Reaffirming also the obligations of States Parties to the Convention on the Elimination of All Forms of Discrimination against Women, the Optional Protocol thereto, the Convention on the Rights of the Child and the Optional Protocols thereto, and urging states that have not yet done so to consider ratifying or acceding to them,

Noting that civilians account for the vast majority of those adversely affected by armed conflict; that women and girls are particularly targeted by the use of sexual violence, including as a tactic of war to humiliate, dominate, instil fear in, disperse and/or forcibly relocate civilianmembers of a community or ethnic group; and that sexual violence perpetrated in this manner may in some instancespersist after the cessation of hostilities;

Recalling its condemnation in the strongest terms ofall sexual and other forms of violence committed against civilians in armed conflict, in particular women and children;

Reiterating deep concern that, despite its repeated condemnation of violence against women and children in situations of armed conflict, including sexual violence in situations of armed conflict, and despite its calls addressed to all parties to armed conflict for the cessation of such acts with immediate effect, such acts continue to occur, and in some situations have become systematic and widespread, reaching appalling levels ofbrutality,

Recalling the inclusion of a range of sexual violence offences in the Rome Statute of the International Criminal Court and the statutes of the ad hoc international criminal tribunals,

Reaffirming the important role of women in the prevention and resolution of conflicts and in peacebuilding, and stressing the importance of their equal participation and full involvement in all efforts for the maintenance and promotion of peace and security, and the need to increase their role in decision-making with regard to conflict prevention and resolution,

Deeply concerned also about the persistent obstacles and challenges to women’s participation and full involvement in the prevention and resolution of conflicts as a result of violence, intimidation and discrimination, which erode women’s capacity and legitimacy to participate in post-conflict public life, and acknowledging the negative impact this has on durable peace, security and reconciliation, including post-conflict peacebuilding,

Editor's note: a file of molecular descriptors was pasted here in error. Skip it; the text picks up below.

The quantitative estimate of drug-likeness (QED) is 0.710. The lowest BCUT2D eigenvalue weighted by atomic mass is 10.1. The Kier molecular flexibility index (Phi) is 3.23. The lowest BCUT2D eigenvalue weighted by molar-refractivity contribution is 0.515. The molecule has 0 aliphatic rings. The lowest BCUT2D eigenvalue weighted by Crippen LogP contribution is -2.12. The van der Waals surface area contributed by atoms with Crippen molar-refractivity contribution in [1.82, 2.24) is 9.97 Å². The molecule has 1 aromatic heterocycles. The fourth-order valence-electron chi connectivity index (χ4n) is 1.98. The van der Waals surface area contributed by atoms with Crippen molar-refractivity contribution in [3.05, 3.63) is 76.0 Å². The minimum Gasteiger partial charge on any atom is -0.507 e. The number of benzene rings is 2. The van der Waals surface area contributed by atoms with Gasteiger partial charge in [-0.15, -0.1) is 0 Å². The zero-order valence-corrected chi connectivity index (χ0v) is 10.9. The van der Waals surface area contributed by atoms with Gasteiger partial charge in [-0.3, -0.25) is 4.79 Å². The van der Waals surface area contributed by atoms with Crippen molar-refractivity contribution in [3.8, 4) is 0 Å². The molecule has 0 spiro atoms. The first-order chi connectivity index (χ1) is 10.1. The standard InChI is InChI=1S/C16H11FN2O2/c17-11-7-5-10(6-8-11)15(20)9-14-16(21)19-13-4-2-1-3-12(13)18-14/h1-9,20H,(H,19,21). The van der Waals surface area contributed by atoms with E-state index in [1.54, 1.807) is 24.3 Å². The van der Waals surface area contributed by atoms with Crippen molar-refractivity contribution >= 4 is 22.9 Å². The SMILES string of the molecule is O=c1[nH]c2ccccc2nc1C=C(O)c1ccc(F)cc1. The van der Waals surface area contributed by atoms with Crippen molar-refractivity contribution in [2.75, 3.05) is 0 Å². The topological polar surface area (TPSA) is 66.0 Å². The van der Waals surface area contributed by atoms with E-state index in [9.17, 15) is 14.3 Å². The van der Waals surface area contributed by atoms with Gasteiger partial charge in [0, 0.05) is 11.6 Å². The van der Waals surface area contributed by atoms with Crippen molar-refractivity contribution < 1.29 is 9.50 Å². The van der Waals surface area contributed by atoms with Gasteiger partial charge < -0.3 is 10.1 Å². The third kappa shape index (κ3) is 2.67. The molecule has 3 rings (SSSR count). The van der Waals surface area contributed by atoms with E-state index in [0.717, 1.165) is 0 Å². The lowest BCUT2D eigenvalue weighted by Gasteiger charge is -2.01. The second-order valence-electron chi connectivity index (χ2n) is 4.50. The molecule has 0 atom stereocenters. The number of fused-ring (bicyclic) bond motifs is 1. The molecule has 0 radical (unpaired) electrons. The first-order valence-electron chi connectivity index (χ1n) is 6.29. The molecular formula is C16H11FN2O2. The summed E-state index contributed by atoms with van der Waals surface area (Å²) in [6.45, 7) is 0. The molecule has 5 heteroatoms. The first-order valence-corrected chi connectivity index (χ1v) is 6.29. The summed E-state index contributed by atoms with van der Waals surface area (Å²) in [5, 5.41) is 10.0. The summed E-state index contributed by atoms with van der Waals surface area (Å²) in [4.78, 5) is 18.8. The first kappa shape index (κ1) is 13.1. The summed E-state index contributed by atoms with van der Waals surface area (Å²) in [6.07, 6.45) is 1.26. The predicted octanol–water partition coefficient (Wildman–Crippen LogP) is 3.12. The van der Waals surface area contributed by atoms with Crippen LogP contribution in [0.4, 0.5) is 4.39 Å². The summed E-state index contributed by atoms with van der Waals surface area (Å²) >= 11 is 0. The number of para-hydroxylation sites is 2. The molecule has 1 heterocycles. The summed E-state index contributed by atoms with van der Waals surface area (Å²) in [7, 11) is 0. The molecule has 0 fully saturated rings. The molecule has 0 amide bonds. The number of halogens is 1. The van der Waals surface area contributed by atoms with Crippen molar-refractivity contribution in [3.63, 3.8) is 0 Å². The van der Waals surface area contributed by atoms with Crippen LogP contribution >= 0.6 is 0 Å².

Recognizing that States bear primary responsibility to respect and ensure the human rights of their citizens, as well as all individuals within their territory as provided for by relevant international law,

Reaffirming that parties to armed conflict bear the primary responsibility to take all feasible steps to ensure the protection of affected civilians,

Welcoming the ongoing coordination of efforts within the United Nations system, marked by the inter-agency initiative “United Nations Action against Sexual Violence in Conflict,” to create awareness about sexual violence in armed conflicts and post-conflict situations and, ultimately, to put an end to it,

“1.   Stresses that sexual violence, when used or commissioned as a tactic of war in order to deliberately target civilians or as a part of a widespread or systematic attack against civilian populations, can significantly exacerbate situations of armed conflict and may impede the restoration of international peace and security, affirms in this regard that effective steps to prevent and respond to such acts of sexual violence can significantly contribute to the maintenance of international peace and security, and expresses its readiness, when considering situations on the agenda of the Council, to, where necessary, adopt appropriate steps to address widespread or systematic sexual violence;

“2.   Demands the immediate and complete cessation by all parties to armed conflict of all acts of sexual violence against civilians with immediate effect;

“3.   Demands that all parties to armed conflict immediately take appropriate measures to protect civilians, including women and girls, from all forms of sexual violence, which could include, inter alia, enforcing appropriate military disciplinary measures and upholding the principle of command responsibility, training troops on the categorical prohibition of all forms of sexual violence against civilians, debunking myths that fuel sexual violence, vetting armed and security forces to take into account past actions of rape and other forms of sexual violence,and evacuation of women and children under imminent threat of sexual violence to safety; and requests the Secretary-General, where appropriate, to encourage dialogue to address this issuein the context of broader discussions of conflict resolution between appropriate UN officials and the parties to the conflict, taking into account, inter alia, the views expressed by women of affected local communities;

“4.   Notes that rape and other forms of sexual violence can constitute a war crime, a crime against humanity, or a constitutive act with respect to genocide, stresses the need for the exclusion of sexual violence crimes from amnesty provisions in the context of conflict resolution processes, and calls upon Member States to comply with their obligations for prosecuting persons responsible for such acts, to ensure that all victims of sexual violence, particularly women and girls, have equal protection under the law and equal access to justice, and stresses the importance of ending impunity for such acts as part of a comprehensive approach to seeking sustainable peace, justice, truth, and national reconciliation;